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I just changed my CSS image sprites to run from local to CloudFront and there's now a noticeable lag, even across pages and page reloads. Any ideas as to why this might be happening?

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What does local mean, in context, localhost? – David Thomas Oct 8 '10 at 3:36
@David Thomas, yes, localhost. – Josh Smith Oct 8 '10 at 4:39
up vote 2 down vote accepted

Moving images from localhost to a server (in this case CloudFront) will always incur a speed penalty (relative to localhost, certainly). This is because even with a great hosting service the browser has to send an http request via the internet to that server, to find out whether the document's been modified since it was previously cached, or not (not modified: HTTP response 304).

Assuming that the document doesn't need to be downloaded again/re-cached that should be the end of the image-requests for the CSS (particularly if you're using css-sprites).

If the image-sprites have to be re-downloaded because the cache has expired, or the document's changed, then obviously the browser has to download the file again, via the internet and network. And this incurs a cost due to contention on your own network/intranet, between your house and your neighbours between home and cabinet and then whatever speed your ISP provides to you.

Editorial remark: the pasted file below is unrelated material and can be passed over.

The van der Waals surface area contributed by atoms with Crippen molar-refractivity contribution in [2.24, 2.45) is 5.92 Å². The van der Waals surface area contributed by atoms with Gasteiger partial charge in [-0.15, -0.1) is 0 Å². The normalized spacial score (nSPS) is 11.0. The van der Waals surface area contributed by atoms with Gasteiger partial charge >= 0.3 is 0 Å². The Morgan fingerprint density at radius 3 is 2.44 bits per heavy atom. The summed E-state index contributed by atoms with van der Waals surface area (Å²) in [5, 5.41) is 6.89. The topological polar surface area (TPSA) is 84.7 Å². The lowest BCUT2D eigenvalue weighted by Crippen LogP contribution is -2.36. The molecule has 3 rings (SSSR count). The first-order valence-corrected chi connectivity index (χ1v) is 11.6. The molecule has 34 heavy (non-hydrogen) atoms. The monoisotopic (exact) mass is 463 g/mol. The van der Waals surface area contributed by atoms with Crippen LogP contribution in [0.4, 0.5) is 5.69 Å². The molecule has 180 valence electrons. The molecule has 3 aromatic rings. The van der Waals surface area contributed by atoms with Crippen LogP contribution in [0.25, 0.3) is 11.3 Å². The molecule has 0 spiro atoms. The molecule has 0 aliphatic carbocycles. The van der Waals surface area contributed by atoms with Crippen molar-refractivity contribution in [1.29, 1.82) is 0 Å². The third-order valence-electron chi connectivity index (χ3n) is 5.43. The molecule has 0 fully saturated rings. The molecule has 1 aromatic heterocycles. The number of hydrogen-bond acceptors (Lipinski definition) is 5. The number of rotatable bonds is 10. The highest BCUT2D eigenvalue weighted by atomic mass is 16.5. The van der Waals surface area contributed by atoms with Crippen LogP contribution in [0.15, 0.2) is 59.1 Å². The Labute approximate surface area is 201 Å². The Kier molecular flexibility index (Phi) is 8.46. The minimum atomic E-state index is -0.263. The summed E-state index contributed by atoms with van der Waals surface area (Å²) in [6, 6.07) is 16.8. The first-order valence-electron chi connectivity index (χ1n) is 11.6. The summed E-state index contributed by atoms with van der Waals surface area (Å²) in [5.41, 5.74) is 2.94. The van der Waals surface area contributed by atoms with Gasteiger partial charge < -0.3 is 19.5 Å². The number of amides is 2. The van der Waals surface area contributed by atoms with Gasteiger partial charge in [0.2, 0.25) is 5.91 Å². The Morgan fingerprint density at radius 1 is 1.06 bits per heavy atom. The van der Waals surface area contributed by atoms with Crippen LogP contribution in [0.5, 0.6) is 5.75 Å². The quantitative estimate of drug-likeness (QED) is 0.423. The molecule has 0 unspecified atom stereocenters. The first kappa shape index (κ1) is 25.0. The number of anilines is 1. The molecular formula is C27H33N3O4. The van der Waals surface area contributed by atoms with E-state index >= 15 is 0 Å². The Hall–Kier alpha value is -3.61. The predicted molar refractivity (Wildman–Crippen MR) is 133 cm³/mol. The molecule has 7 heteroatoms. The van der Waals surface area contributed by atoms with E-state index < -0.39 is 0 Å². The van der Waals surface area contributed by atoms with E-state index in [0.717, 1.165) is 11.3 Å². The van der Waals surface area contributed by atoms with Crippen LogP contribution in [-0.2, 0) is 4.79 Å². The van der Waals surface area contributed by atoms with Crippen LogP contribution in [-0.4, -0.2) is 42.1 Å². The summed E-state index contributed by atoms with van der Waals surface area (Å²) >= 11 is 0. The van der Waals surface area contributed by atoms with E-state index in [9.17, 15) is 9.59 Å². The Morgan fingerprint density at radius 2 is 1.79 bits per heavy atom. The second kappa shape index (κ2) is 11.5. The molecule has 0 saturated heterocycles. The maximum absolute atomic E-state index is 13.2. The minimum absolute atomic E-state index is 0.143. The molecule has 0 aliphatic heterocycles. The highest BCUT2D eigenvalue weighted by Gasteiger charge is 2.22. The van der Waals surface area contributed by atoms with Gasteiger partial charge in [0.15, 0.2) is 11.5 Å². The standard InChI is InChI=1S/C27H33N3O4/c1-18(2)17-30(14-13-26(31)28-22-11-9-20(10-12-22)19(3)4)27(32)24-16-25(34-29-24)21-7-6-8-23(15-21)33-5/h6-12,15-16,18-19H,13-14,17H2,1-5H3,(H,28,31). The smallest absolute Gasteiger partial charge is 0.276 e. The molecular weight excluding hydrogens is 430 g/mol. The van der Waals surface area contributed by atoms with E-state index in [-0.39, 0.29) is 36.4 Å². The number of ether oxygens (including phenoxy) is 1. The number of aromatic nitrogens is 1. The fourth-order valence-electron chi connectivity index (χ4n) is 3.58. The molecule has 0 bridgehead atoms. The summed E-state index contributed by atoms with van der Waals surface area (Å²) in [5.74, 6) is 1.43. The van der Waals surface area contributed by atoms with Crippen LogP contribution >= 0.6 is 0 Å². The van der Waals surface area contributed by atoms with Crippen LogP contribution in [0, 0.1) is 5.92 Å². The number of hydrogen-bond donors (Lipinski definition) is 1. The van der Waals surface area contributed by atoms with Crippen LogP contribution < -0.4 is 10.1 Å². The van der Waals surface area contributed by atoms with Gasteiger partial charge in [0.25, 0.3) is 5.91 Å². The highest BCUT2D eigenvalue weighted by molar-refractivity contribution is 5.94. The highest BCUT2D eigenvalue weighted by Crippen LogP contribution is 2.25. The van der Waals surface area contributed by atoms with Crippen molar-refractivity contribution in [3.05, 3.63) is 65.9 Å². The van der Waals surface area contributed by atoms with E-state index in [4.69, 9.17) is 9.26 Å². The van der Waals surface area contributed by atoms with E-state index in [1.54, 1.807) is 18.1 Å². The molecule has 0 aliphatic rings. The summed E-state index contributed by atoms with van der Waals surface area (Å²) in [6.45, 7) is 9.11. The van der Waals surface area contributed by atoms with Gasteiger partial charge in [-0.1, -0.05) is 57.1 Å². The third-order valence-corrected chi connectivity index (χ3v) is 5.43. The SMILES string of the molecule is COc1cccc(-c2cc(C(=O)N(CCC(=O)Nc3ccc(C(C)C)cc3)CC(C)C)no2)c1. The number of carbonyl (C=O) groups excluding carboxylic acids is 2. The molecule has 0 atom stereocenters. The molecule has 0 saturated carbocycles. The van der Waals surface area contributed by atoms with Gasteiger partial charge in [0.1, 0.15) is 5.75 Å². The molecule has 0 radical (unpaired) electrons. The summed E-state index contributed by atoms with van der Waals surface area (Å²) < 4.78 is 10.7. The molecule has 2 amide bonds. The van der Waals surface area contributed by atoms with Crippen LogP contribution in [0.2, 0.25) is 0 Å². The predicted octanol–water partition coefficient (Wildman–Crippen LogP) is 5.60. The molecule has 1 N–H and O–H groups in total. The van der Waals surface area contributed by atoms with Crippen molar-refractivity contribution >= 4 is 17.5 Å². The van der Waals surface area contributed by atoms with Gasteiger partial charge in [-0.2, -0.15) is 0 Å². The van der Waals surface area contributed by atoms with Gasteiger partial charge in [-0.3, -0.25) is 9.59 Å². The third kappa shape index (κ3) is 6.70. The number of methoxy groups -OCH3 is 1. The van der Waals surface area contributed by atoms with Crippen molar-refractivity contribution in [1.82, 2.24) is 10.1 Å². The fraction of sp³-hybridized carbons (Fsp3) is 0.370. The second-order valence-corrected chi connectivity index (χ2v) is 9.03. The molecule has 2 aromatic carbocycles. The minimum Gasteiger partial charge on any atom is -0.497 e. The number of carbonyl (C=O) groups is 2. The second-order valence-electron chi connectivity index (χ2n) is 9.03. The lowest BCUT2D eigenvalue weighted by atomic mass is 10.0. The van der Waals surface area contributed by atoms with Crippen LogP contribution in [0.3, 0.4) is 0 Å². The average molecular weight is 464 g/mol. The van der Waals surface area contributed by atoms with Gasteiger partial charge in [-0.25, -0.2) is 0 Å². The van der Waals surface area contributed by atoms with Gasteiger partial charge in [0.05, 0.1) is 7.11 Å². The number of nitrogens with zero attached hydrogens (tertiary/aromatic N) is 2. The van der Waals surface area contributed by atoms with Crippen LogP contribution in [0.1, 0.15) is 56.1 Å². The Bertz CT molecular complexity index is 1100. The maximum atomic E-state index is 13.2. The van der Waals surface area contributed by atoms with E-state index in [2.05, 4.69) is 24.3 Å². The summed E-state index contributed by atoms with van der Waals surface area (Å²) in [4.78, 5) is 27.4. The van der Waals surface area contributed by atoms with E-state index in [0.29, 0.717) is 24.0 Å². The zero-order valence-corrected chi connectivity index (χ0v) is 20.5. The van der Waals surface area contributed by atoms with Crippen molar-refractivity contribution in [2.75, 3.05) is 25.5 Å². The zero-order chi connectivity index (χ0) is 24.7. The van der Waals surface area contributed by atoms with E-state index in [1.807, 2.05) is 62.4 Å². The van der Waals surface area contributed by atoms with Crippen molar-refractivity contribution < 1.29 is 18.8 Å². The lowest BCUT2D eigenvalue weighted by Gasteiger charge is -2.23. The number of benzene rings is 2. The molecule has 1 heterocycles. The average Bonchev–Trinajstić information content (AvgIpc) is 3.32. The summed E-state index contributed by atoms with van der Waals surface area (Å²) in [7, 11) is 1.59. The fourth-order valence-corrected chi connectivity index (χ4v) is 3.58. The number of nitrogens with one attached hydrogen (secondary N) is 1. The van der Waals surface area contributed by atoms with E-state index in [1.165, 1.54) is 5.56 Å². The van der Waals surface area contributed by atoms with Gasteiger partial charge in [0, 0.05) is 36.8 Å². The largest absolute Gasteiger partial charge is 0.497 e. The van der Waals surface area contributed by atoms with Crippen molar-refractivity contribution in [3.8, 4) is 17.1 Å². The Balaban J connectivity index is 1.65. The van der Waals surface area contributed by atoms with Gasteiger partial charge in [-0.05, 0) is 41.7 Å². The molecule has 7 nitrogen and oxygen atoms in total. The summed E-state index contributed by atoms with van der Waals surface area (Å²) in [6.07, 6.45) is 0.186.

Whereas localhost is the same machine, and (likely) has a response measured in the milliseconds. In contrast, accessing Amazon's CloudFront might only take a second or two, but that's still an order of magnitude (or more) greater.

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Thanks! For some reason the Cache-Control headers aren't updating correctly, and I'm having a bizarre issue with the S3 browser (as in, I can't get it to load). So the browser's not doing any caching whatsoever, and I'm left unable to set any expires headers whatsoever. – Josh Smith Oct 8 '10 at 4:58
And now S3 browser is back up. Must have been an outage. After setting the caching headers, the issue doesn't arise for me. But the high-level overview was definitely appreciated. – Josh Smith Oct 8 '10 at 5:05
Keep in mind that CloudFront caches the S3 objects for 24 hours or something. So if you set Cache-Control headers on S3, but CloudFront has already cached your object before you did that, then you won't see the version of the object that has the headers set for a while. – tfe Oct 10 '10 at 0:32
@tfe, thanks! I guess that I could use their new functionality to make it expire early, but impatience is a dumb reason to do so. – Josh Smith Oct 10 '10 at 23:23
Whenever you're uploading assets to a CDN configured with far-future expires headers, you should never overwrite existing assets; instead, always use a new name. Otherwise clients who have cached the original version of your assets will never find out that you updated them. This is common practice for CDNs (appending a timestamp or version number to all uploaded files). – tfe Oct 11 '10 at 2:23

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